If an employee is off work due to sickness for 4 days or more consecutively they may be entitled to receive Statutory Sick Pay (SSP). 

Not all employees will be entitled to received SSP - it will be dependent on their earnings as it is only payable on earnings above an average of £123 per week.  If the employee is off sick for 4 days consecutively they will receive, if eligible, SSP from the fourth day of sickness - the first 3 days being unpaid.

SSP is £99.35 per week (£19.87 per day) and is paid based on the number of days each week the employee works.  SSP is not recoverable from HMRC but replaces their normal pay for the days the employee is absent.  It is paid as part of monthly or weekly pay and is subject to tax and NI deductions.  SSP is payable for up to 28 weeks for a single period of sickness or linked periods of sickness.

If you have a company sick pay scheme SSP is not payable in addition to this.  You should refer to your employees' contract of employment to identify whether the employee should be paid SSP or is entitled to more enhanced sick pay.  

If an employee attends work and then goes off sick the first day of sickness is counted from the following day.

Employees can request that they use their holiday during periods of sickness instead of receiving sick pay.  However employees can't request to take holiday they haven't yet accrued.  So, whilst holiday entitlement is calculated from the first day of working, the employee will not have accrued a day's holiday immediately they start working.  It would therefore be discretionary for the employer if they wanted to allow holiday to be taken instead of sickness absence.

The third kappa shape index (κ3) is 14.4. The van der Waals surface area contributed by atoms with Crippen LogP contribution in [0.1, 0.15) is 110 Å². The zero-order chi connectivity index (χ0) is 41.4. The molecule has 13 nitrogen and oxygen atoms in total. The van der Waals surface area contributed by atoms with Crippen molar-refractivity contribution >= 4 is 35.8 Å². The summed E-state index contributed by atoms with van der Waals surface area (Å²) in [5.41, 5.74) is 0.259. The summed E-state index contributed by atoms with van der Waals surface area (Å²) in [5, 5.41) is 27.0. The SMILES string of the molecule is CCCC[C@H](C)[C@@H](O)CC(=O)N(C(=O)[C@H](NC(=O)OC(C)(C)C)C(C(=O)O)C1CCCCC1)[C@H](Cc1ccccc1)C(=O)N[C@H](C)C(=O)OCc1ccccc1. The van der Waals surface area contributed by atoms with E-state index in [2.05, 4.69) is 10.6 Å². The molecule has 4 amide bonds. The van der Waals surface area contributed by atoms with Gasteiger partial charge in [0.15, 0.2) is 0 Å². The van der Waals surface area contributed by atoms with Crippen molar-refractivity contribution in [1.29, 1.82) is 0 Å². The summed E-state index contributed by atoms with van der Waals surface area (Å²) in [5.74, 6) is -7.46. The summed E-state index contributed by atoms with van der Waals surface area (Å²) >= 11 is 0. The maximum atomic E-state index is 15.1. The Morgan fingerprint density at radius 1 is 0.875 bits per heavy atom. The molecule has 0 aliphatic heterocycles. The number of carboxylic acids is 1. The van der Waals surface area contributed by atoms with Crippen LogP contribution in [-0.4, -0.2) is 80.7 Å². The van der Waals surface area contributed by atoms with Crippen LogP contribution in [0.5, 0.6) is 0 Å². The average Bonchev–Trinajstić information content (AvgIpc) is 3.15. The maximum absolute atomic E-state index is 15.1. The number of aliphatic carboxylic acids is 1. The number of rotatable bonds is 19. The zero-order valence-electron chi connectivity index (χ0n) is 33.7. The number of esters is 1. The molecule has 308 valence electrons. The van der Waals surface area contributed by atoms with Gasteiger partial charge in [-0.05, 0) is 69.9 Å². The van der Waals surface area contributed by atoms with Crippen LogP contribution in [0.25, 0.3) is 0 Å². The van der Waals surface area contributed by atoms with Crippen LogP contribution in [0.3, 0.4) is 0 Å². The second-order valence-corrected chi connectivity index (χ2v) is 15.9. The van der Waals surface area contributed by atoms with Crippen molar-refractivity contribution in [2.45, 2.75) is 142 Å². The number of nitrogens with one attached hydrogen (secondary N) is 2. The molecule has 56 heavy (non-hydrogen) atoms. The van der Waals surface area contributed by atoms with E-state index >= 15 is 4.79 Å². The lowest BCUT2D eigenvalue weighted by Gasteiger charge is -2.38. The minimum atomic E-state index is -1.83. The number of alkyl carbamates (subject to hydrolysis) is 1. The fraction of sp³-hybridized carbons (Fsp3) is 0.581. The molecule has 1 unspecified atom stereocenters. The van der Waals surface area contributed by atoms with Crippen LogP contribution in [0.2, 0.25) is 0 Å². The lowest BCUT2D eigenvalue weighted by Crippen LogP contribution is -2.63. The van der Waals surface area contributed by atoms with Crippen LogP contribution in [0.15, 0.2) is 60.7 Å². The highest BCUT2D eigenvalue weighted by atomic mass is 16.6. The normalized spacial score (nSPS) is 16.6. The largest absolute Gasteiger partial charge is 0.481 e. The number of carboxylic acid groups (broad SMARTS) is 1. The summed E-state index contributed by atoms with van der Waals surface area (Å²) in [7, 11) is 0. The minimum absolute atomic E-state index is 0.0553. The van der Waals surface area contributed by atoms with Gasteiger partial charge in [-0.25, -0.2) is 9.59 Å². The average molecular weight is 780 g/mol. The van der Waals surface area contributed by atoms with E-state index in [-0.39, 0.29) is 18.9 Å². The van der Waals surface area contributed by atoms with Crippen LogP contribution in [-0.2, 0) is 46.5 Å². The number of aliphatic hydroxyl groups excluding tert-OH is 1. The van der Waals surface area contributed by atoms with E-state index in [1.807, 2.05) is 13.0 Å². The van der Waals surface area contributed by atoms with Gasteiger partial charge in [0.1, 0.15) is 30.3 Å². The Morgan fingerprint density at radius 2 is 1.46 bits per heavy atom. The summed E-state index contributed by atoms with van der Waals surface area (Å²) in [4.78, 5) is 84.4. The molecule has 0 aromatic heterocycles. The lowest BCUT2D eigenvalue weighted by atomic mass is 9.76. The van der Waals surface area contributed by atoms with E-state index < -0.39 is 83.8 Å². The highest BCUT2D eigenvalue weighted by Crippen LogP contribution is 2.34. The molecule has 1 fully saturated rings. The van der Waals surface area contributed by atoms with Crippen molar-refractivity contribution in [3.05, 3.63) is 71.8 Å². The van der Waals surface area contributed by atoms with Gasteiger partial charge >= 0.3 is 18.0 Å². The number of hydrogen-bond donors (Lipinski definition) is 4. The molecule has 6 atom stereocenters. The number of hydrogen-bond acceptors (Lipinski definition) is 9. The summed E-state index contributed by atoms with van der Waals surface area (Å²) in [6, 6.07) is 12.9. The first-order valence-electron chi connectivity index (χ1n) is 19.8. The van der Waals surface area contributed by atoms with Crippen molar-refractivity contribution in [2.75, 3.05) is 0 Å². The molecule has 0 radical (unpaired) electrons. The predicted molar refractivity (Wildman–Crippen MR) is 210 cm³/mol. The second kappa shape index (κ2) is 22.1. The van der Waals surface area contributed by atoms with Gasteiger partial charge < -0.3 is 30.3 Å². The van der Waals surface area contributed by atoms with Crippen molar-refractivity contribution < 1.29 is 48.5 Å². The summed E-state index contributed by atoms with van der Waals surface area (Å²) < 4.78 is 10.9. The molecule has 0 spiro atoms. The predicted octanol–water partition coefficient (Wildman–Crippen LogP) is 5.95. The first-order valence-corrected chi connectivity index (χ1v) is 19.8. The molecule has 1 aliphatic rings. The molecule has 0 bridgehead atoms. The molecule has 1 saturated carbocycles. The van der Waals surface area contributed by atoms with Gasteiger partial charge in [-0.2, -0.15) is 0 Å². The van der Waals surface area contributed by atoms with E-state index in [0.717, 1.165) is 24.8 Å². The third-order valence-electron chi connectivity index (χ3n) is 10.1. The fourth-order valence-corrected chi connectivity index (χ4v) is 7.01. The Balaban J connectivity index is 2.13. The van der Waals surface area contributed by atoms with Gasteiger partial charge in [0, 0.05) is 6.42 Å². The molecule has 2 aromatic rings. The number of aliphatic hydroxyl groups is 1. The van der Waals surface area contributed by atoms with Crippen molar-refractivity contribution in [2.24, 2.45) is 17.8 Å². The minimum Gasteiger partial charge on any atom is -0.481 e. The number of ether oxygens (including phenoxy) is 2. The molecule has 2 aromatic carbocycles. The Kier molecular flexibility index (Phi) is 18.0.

Employees should provide self-certification sick notes for the first 7 days they are off sick and then a doctor's sick note for any subsequent periods of sickness.  As an employer you are not obliged to pay SSP if your employee does not produce a doctor's note for each period of sickness after the first 7 days.

SSP eligibility and the payment due is calculated based on earnings and previous pay.  There are several rules around eligibility and what to do if your employee is not eligible.

If this is one area of your payroll that you find confusing we can help by managing your payroll for you and ensuring your employees receive only what they are entitled to and you don't continue paying normal wages when you don't need to.

Contact us to see how we can support you with managing your payroll and giving you peace of mind.